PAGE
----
Cleanup and Retrieval of Derelict Crab Pots in Gastineau Channel
The Douglas Indian Association has teamed up with the NOAA Marine Debris Program and other partners to survey and remove derelict Dungeness crab pots in a known crab harvest area of Gastineau Channel near Juneau, Alaska.
Type of Project: Community-Based Marine Debris Removal Grant
Project Dates: August 2016 – January 2018
Who is involved?
With the support of a NOAA Marine Debris Program Community-based Marine Debris Removal grant, the Douglas Indian Association (DIA) is working with a diverse group of local agencies and stakeholders to cooperatively detect, identify, remove, and dispose of derelict crab pots. This group includes the Alaska Department of Fish and Game, Alaska State Troopers, the United States Coast Guard, Sealaska, as well as local fishers and community members who are providing insight and input on crab pot locations and concentrations.
What is the project and why is it important?
This project is working to remove derelict Dungeness crab pots from the Sandy Beach area of Gastineau Channel, near Juneau, Alaska. To quantify and locate derelict crab pots present in the area, sonar surveys are being conducted in partnership with Natural Resources Consultants, who have been involved in removal in the Puget Sound. The DIA has contracted Fenn Enterprises, partnered with Aldrich Offshore Services LLC and Sealaska, to execute these sonar surveys, leveraging local expertise from Sealaska and the sonar experience of Fenn Enterprises and Aldrich Offshore Services. The DIA team is then working with support from the Alaska Department of Fish and Game to use grappling devices for removal of the identified derelict crab pots.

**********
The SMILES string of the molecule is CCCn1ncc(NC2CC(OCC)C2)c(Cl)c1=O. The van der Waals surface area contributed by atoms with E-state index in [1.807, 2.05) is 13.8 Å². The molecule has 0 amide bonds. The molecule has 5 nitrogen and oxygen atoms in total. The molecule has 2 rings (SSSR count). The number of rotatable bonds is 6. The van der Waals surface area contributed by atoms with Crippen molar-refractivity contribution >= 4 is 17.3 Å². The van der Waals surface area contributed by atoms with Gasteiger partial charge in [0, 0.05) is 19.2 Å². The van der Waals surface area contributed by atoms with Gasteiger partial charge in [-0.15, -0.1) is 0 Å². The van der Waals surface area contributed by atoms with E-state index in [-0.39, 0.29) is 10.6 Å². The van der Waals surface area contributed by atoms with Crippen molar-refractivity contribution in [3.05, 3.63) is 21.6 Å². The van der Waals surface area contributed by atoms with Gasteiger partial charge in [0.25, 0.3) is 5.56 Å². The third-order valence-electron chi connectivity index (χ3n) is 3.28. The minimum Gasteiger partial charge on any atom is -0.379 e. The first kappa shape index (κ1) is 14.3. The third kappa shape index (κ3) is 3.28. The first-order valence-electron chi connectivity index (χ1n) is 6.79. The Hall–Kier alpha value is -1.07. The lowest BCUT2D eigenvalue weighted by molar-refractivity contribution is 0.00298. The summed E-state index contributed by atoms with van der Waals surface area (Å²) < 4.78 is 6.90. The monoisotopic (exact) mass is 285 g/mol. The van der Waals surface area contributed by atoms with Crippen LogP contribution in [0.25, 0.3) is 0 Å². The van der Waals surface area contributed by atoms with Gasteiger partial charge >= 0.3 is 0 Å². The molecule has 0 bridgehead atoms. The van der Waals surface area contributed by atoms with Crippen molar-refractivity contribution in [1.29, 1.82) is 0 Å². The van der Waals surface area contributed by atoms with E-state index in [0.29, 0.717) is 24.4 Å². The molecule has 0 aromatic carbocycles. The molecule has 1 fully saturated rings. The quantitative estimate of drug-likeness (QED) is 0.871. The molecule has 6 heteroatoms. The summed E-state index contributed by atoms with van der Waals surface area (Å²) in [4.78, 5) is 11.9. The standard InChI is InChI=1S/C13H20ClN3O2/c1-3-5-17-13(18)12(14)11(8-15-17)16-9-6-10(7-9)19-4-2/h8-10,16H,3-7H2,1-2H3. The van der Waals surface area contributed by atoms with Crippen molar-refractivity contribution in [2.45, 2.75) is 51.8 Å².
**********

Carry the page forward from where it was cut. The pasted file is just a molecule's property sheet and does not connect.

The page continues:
Following removal, the project is working with Alaska State Troopers to identify gear for return to owners, auction, or recycling as scrap metal.
For more information on this project, check out the Marine Debris Clearinghouse.